If you have been lucky to drive past poppy fields in Germany, did you get a feeling of tranquillity, mixed with a little enchantment (similar to what we can experience in Monet's work)? Anyone seen or read the 'Wizard of Oz'? Remember that part 'The Deadly Poppy field', that got me excited when when we drove past the poppies in Germany when I was little. It was exciting and little 'scary' at the same time, I kept wondering 'are the poppies gonna make me fall asleep?' =D It's that feeling you get when you see a painting (or a photograph, or a movie) about something and oddly when you see the thing for real, your mind/body remembers that feeling you had the first time you saw it. And the real thing is perfect, yet there is still something magical about it.
Le Bassin Aux Nympheas 1899
As we go through Monet's work, we may begin to get the idea of what Impressionism was trying to convey. By 1899 Monet was focusing his attention on his water-lily garden. In the end he made eighteen paintings, depicting the Japanese bridge and the water-lily garden in different times of the day. Again, one of my favourites from Monet 'Le Bassin Aux Nympheas' 1899 (all the bridge-pond paintings are pretty much named le bassin-- you need to pay attention to the year). This painting gives us a more gentle and lighter colour palette that I think describes Monet's true style perfectly. It's a classic Monet. He had done landscapes and still-lives before, but this is where his style and passion truly lied. As a fellow (rookie) artist, I find it very admirable when an artist is able to paint water and reflection simultaneously, it's quite tricky. More the reason to admire them if they manage to make the result look interesting. I don't think anyone could paint water-lilies as soulfully as Monet. I keep mentioning enchantment and this painting is perhaps the single most perfect example of how a painting becomes enchanting. The tones in the bridge mirror beautifully the pink and white water-lilies. I very much believe that in order to make something enchanting and romantic (in art) one needs the right palette and subject, otherwise it would feel like one is trying to force it. I think the reason Monet's water-lily and Japanese bridge paintings are so beautiful is because they look so effortless. Though I can imagine how much time and effort he spend on making them. In many ways Monet's reputation as the impressionist master is justified. Impressionism is there to arouse feelings in us and perhaps we can get the impression of the feeling the artist had when they painted the painting in question. By looking at 'Le Bassin' I can tell that Monet loved his water-garden very much. He applies the same care to this paintings as he did to his garden and estate. Perhaps Monet's work could be imagined as a target of comparison to all artist who wish to create something spellbinding. Even a person who doesn't know anything about art, should be able to recognize if the artist was in love with the painting whilst they were making it. Like, they loved doing what they were doing. However I imagine this applies to all professions, you can tell if somebody likes their job or not. In short, Monet loved what he was doing.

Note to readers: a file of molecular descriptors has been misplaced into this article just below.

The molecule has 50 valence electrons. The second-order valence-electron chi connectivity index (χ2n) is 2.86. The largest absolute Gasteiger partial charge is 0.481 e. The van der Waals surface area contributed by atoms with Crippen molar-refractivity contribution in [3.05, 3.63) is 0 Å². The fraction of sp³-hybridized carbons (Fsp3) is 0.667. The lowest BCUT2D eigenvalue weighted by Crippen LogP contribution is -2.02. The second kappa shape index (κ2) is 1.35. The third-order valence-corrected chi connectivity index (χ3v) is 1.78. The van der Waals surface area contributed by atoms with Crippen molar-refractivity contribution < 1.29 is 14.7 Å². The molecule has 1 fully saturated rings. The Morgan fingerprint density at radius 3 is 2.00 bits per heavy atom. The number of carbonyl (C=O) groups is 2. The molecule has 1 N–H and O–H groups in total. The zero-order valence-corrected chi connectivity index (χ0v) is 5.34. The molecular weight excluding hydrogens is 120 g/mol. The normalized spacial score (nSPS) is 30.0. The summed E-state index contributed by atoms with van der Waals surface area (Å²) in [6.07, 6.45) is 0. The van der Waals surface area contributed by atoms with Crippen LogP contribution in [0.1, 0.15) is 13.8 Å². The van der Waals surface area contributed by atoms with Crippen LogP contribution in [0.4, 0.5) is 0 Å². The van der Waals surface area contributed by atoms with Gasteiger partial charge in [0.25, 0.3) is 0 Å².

Saint-Georges majeur au crépuscule 1908
This next painting is called 'Saint-Georges majeur au crépuscule' 1908. According to Monet, this painting is from his trials period in Venice. That's basically what every artist should do at point in their career, experiment. Sometimes the results are good and sometimes bad. Part of me adores this painting because the colours are so strong and vibrant. I reckon a painting like this can only be done by a person who is not afraid of colours. I suppose this painting could serve as a reminder of how a truly great sunset looks like. It shouldn't be difficult to tell that this painting is not one of Monet's greatest pieces. The way he constructed the image is rather child-like and definitely lacks the feeling of enchantment and true genious, which he exhibited in 'Impression Soleil levant' for example. Whilst looking at Monet's other similar landscapes like the paintings of the Waterloo bridge, they come much closer in expressing his authentic style and vision. The paint job on Saint-Georges looks like it was done with great care and concern, even if it tries to look energetic. You can see how careful Monet was not to blend the line between the orange and blue too much. If one wishes to make a painting that is supposed to look like it has a lot of energy, then give it all the energy you have got. Faking energy is hardly ever successful. Paint fast, stab the canvas if you must, and I tell you, all that energy will be carried into the painting. Ahem...well this still is a beautiful painting, very eye-catching. At this time Monet was getting absorbed by his work, and he states that landscapes of water and reflection were becoming and obsession to him. It wouldn't be too long until he would achieve that recognizable style and look of his.